Diet and environmental impact : climate, water footprints, and biodiversity
“What you eat is what you get”
If you want to do something for mitigating climate change, furthering a more efficient water use and strengthening biodiversity, eat healthier by consuming more fruits and vegetables! Whether this can be generalized beyond the specific country context of the three studies presented in this newsletter remains to be reflected. But the essence of these studies points into a promising and comprehensible direction.
A basic question remains then, however: If these studies represent reality, what prevents mankind and food systems from evolving naturally in this promising direction? Why is such scientific evidence not the leverage needed for transformation? There is no simple answer to these questions, for food systems are complex. As impact-driven plant-scientist and president of a foundation committed to sustainability-motivated innovation for food systems transformation, I increasingly miss in the transformation debate one aspect which would clearly incentivize the transformation needed: Studying and strengthening the value creation of the envisaged change of the agri-food value chain. Horticulture must keep its high value creation potential and entrepreneurial competitive spirit, which is a privilege of horticulture and provides perspective to the agri-food sector under pressure. But let’s first have a look at the three mentioned, inspiring studies:
- The study presented by Ellen Trolle & Anne Dahl Lassen estimates carbon footprint reduction with a transition from the current Danish diet to the new “Official Dietary Guidelines – good for health and climate”, using two different databases based on life cycle assessment. This transition would reduce the carbon footprint of 31% to 43% depending on the database used.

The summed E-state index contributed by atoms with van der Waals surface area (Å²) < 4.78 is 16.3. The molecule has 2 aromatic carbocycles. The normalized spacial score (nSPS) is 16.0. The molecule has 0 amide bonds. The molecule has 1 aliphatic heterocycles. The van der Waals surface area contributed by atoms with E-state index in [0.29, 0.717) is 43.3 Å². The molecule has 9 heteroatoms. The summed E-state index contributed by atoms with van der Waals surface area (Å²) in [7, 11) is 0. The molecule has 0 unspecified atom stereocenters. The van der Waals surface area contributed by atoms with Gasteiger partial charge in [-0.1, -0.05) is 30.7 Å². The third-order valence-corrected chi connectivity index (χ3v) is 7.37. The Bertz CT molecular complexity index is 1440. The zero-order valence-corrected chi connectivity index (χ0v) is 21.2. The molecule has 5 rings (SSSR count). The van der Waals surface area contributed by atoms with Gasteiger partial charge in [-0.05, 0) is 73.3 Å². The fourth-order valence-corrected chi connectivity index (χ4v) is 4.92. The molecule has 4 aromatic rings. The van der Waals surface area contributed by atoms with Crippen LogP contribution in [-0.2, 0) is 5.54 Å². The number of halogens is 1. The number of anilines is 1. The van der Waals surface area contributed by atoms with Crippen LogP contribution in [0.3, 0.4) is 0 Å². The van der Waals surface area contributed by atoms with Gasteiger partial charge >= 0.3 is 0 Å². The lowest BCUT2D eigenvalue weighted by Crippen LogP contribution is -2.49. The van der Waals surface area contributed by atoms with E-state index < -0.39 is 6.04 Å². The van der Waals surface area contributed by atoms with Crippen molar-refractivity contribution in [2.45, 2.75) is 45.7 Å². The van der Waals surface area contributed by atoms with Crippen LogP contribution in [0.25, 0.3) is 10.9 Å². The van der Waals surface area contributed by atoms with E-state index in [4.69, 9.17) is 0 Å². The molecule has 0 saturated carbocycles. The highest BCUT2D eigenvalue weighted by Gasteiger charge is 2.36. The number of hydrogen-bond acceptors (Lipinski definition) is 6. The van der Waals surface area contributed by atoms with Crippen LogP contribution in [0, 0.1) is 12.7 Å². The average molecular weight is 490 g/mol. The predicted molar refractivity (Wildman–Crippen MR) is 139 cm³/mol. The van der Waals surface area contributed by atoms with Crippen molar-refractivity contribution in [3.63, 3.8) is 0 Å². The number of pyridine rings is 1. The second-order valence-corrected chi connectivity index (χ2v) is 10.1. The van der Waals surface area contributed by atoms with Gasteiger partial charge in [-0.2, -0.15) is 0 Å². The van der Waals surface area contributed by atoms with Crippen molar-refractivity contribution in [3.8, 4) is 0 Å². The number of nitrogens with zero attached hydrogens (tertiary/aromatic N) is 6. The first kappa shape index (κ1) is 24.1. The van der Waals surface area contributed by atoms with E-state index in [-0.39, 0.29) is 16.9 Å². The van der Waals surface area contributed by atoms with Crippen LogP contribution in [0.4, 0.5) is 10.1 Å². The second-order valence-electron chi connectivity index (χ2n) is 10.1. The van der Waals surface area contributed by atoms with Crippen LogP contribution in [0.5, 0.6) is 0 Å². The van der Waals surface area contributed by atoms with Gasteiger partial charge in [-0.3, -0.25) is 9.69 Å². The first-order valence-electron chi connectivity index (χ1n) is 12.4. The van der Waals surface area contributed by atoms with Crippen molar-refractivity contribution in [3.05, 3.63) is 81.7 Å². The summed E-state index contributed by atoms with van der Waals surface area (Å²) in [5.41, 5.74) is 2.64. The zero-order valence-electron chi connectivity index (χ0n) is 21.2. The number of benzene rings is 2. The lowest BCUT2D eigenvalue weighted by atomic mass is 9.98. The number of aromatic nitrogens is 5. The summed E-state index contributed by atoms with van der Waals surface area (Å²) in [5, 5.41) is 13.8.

- The article of Ignazio Gallo assesses the effectiveness of a personalized food recommendation system that suggests recipes with lower water footprints ingredients to consumers, considering their food preferences. The system proposed understands user’s behaviour and suggests recipes with lower water footprints and helps consumers to reduce their water footprint while having a healthier diet.
- In their article, Henry Ferguson-Gow and Patricia Eustahio Colombo examine, in order to meet the increased need for vegetables, two scenarios where land used for meat production is converted to horticultural production and natural land covers. Results show that there is potential gain for biodiversity with an increasing trend in the number of species gaining in average habitable area, and also, with mitigating negative climate change impacts on biodiversity by land use changes associated with dietary shifts from less meat to more vegetables.
Enjoy reading, be aware of the impact of your dietary choices and keep considering the leveraging importance of value creation.
Lukas Bertschinger presides the Board of the Müller-Thurgau Foundation, an institution providing applied R&D support for easing the transformation of plant-based food systems including horticulture. The foundation is named in memory of the world famous botanist, plant breeder, horticulturist, food technologist and microbiologist, Professor Hermann Müller-Thurgau, and cares for his interdisciplinary, science-based and impact-oriented transformational spirit by supporting R&D projects. Bertschinger, an agronomist, phytopathologist and horticulturist, careered in global and national applied research institutions as scientist and research manager, runs now his company klb-innovation providing expertise for agri-food value chain transformation and teaches at the Swiss Federal Institute of Technology ETH Zürich a Master course in horticultural science. As co-founder of several public private partnerships and spin-offs, he wants to foster co-creative value creation by better joining forces of the innovation ecosystem among the many actors of the value chains concerned.